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SOMALIA: Senior politician boycotts parliament

General Jama Mohamed Ghalib, a senior politician from northwest Somalia, walked out of the first session of the Somalia Transitional National Assembly (TNA) held in Djibouti on Monday.

He protested that the host, Djibouti President Ismael Omar Guelleh, was violating his role by "interfering" in the selection process.

General Ghalib said the Djibouti government had refused to honour the list submitted by the northwestern Somalia delegation, and had instead forwarded another list, the Mogadishu-based paper 'Xog-Ogaal' reported on Tuesday.

According to the report, Ghalib said he was the spokesperson of the northwestern Somalia delegation. However, sources at the conference told IRIN that Ghalib - from the Issak sub-clan Ghahajis - wanted allocated seats to go only to those Issak who were present at the Djibouti-hosted conference. Ghalib is a former minister of interior and commissioner of police, sacked by ex-president Mohamed Siad Barre.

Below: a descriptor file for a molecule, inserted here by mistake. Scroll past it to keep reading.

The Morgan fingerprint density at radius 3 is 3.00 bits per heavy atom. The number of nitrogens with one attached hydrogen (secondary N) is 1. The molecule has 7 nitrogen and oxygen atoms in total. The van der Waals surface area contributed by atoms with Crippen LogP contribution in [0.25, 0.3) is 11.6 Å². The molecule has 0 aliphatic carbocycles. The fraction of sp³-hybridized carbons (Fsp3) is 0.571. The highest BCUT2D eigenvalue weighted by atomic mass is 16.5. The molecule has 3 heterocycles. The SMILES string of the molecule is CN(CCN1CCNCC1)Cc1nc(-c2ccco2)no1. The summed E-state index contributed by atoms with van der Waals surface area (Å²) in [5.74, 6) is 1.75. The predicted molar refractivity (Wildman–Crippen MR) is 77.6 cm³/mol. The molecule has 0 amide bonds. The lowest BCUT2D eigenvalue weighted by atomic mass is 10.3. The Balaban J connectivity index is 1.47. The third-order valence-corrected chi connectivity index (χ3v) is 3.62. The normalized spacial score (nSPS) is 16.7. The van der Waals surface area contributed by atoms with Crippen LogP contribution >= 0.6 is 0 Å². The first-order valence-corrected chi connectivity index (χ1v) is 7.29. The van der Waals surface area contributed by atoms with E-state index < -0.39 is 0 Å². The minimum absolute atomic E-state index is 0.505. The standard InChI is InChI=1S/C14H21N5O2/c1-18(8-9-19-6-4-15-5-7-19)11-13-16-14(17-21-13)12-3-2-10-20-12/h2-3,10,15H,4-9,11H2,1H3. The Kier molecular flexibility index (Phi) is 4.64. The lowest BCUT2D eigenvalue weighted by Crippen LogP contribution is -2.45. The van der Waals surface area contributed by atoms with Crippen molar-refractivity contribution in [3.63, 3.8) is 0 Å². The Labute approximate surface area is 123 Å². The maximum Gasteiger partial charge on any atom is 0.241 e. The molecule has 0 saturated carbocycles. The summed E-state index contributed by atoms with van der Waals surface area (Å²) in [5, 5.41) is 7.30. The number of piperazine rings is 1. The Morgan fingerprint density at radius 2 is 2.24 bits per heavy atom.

When the civil war broke out in 1991, he was a popular candidate for prime minister, but returned to the self-declared state of Somaliland when the south disintegrated into warring factions.

Poor relations with Somaliland leader Mohamed Ibrahim Egal led to him later forming an alliance with the late General Mohamed Farah Aideed.

SOMALIA: Weapon costs rise because of talks

While the shilling has strengthened against the dollar in Mogadishu because of political optimism over the Djibouti-hosted talks, the price of weapons has increased. Guns have reportedly increased in value because weapons dealers anticipate new fighting as a result of the power-sharing moves in Djibouti, AP reported.

Political optimism has been reflected by currency traders raising the value of the shilling from 9,800 to the dollar to 8,800, the lowest level since 1995, and the sharpest downfall since the United Nations forces abandoned Somalia early 1995.

But a Russian-made Kalashnikov assault rifle increased in price from US $130 at the weekend to US $200 on Tuesday, AP reported. Ammunition prices have increased from 15 cents a round to 25 cents.

A double-barrelled anti-aircraft gun has gone up from US $26,000 to $30, 000.



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